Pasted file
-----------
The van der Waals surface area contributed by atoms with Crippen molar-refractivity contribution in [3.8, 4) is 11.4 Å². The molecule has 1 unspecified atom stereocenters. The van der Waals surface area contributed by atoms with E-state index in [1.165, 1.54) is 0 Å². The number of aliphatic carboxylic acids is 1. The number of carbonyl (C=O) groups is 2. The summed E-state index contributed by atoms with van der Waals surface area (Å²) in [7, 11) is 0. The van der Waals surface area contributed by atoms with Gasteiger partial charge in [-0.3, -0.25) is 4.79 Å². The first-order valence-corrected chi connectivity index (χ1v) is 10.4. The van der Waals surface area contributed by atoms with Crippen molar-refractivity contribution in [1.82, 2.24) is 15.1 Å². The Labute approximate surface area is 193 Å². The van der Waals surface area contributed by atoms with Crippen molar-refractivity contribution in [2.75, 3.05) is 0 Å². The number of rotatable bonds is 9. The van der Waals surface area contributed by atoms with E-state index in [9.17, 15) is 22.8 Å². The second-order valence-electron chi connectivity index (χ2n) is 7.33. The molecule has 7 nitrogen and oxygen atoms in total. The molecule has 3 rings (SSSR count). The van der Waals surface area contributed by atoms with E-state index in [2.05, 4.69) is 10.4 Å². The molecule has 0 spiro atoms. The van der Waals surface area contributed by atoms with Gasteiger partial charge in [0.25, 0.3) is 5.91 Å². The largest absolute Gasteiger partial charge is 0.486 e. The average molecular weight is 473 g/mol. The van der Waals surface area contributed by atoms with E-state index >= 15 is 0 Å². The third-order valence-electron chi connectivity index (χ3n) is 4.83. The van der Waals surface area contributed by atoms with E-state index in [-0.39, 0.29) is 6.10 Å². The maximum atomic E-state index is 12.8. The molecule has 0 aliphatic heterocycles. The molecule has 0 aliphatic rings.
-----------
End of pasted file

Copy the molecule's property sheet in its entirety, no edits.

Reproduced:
The van der Waals surface area contributed by atoms with Crippen molar-refractivity contribution in [3.8, 4) is 11.4 Å². The molecule has 1 unspecified atom stereocenters. The van der Waals surface area contributed by atoms with E-state index in [1.165, 1.54) is 0 Å². The number of aliphatic carboxylic acids is 1. The number of carbonyl (C=O) groups is 2. The summed E-state index contributed by atoms with van der Waals surface area (Å²) in [7, 11) is 0. The van der Waals surface area contributed by atoms with Gasteiger partial charge in [-0.3, -0.25) is 4.79 Å². The first-order valence-corrected chi connectivity index (χ1v) is 10.4. The van der Waals surface area contributed by atoms with Crippen molar-refractivity contribution in [1.82, 2.24) is 15.1 Å². The Labute approximate surface area is 193 Å². The van der Waals surface area contributed by atoms with Crippen molar-refractivity contribution in [2.75, 3.05) is 0 Å². The number of rotatable bonds is 9. The van der Waals surface area contributed by atoms with E-state index in [9.17, 15) is 22.8 Å². The second-order valence-electron chi connectivity index (χ2n) is 7.33. The molecule has 7 nitrogen and oxygen atoms in total. The molecule has 3 rings (SSSR count). The van der Waals surface area contributed by atoms with E-state index in [2.05, 4.69) is 10.4 Å². The molecule has 0 spiro atoms. The van der Waals surface area contributed by atoms with Gasteiger partial charge in [0.25, 0.3) is 5.91 Å². The largest absolute Gasteiger partial charge is 0.486 e. The average molecular weight is 473 g/mol. The van der Waals surface area contributed by atoms with E-state index >= 15 is 0 Å². The third-order valence-electron chi connectivity index (χ3n) is 4.83. The van der Waals surface area contributed by atoms with E-state index in [-0.39, 0.29) is 6.10 Å². The maximum atomic E-state index is 12.8. The molecule has 0 aliphatic heterocycles. The molecule has 0 aliphatic rings.